The Oregon Vortex (Gold Hill, Oregon)

An aerial view of the forest around Coos Bay, Oregon.
Credit: Manuela Durson/ Shutterstock

Fans of the Mystery Spot in Santa Cruz may not know that the founder of the Oregon Vortex accused his California colleagues of stealing his ideas. John Litster, the man behind the Oregon Vortex, opened his attraction in 1930. The area was remote, and he claimed that wildlife and Indigenous peoples avoided it because of its strange, logic-defying properties. Legend has it that Litster conducted research experiments in the area. He published his experimental findings, but he may have revealed too much — including the dimensions of the Vortex’s main attraction, a collapsed miner’s shack.

Copycat “mystery spots” soon began opening around the country, and for years, the Vortex had a policy forbidding entry to anyone who might be from California’s Mystery Spot, in case they were out to steal more secrets. Either way, a visit to the Oregon Vortex is brain-scrambling — you’ll witness anomalies like bottles rolling uphill, a suspended weight that can be pushed one way but not the other, and forced perspective that makes you and the objects in your sightline dramatically grow or shrink.

Cosmos Mystery Area (Rapid City, South Dakota)

A large passageway along the Iron Mountain Road in the Black Hills wilderness.
Credit: Cheri Alguire/ iStock

"Discovered" by college students in 1952, the Cosmos Mystery Area is located in the Black Hills of South Dakota. It features a collection of uniquely built structures that can make visitors — embarking on a 30-minute tour — believe that they’re climbing up walls, pulled in every which way and hanging from rafters to stay upright. The series of optical illusions at this roadside attraction is paired with a geode mine where you can discover a variety of crystals plus a scenic picnic area.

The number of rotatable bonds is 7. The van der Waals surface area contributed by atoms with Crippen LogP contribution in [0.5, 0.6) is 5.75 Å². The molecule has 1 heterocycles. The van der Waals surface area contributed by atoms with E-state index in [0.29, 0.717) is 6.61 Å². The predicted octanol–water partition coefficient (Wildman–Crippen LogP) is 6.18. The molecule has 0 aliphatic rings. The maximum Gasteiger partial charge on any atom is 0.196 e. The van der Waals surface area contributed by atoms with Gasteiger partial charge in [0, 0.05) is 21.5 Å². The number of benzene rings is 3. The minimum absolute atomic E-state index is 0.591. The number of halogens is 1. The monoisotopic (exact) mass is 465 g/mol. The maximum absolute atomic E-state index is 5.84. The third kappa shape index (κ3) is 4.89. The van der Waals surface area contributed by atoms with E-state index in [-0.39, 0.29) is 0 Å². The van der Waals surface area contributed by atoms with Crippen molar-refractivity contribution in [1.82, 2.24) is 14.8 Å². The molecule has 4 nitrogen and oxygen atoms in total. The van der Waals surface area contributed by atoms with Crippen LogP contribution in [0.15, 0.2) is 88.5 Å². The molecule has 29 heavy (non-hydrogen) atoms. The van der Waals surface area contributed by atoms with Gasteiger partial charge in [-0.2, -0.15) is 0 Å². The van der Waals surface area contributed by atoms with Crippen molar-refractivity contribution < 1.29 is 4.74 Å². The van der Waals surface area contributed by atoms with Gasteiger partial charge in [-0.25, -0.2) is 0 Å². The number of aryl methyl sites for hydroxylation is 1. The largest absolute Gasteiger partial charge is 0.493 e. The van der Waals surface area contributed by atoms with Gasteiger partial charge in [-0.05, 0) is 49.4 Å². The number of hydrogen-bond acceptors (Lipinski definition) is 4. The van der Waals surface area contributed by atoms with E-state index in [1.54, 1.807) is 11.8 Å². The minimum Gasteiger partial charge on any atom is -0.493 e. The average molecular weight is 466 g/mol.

The Mystery Hole (Fayetteville, West Virginia)

Tourist point of interest near the New River Gorge Recreational area in West Virginia.
Credit: dmac/ Alamy Stock Photo

Another “mystery, another roadside attraction, the Mystery Hole, doesn’t actually defy gravity, but it sure seems that way. Located near Hawks Nest State Park and Cathedral Falls, this popular tourist spot dates back to the 1970s. After being closed for many years, the site was reopened and currently features a warren of underground rooms built to warp your perspective, complete with floors and walls at odd angles, balls rolling uphill, and tour guides sitting in chairs that appear to balance on narrow strips of wood. The tour is famously fun and only 10 minutes long — be sure to check out the Volkswagen Beetle that appears to have crashed into the structure’s corrugated metal walls.

Hoover Dam (Nevada-Arizona Border)

An aerial view of the Hoover Dam at the Arizona and Nevada border.
Credit: Andrew Zarivny/ Shutterstock

Constructed during the Great Depression on the border of Arizona and Nevada, the Hoover Dam controls floods, provides water for irrigation, and produces hydroelectric power. The towering structure is located on the Colorado River, and its construction formed the massive Lake Mead.

It’s also a mind-bending spot that seems to defy gravity: The Dam’s updraft is so strong that lightweight substances, such as water, can flow upward. Try standing along the edge and pour water over the dam. Instead of flowing downward, your water will spray upward.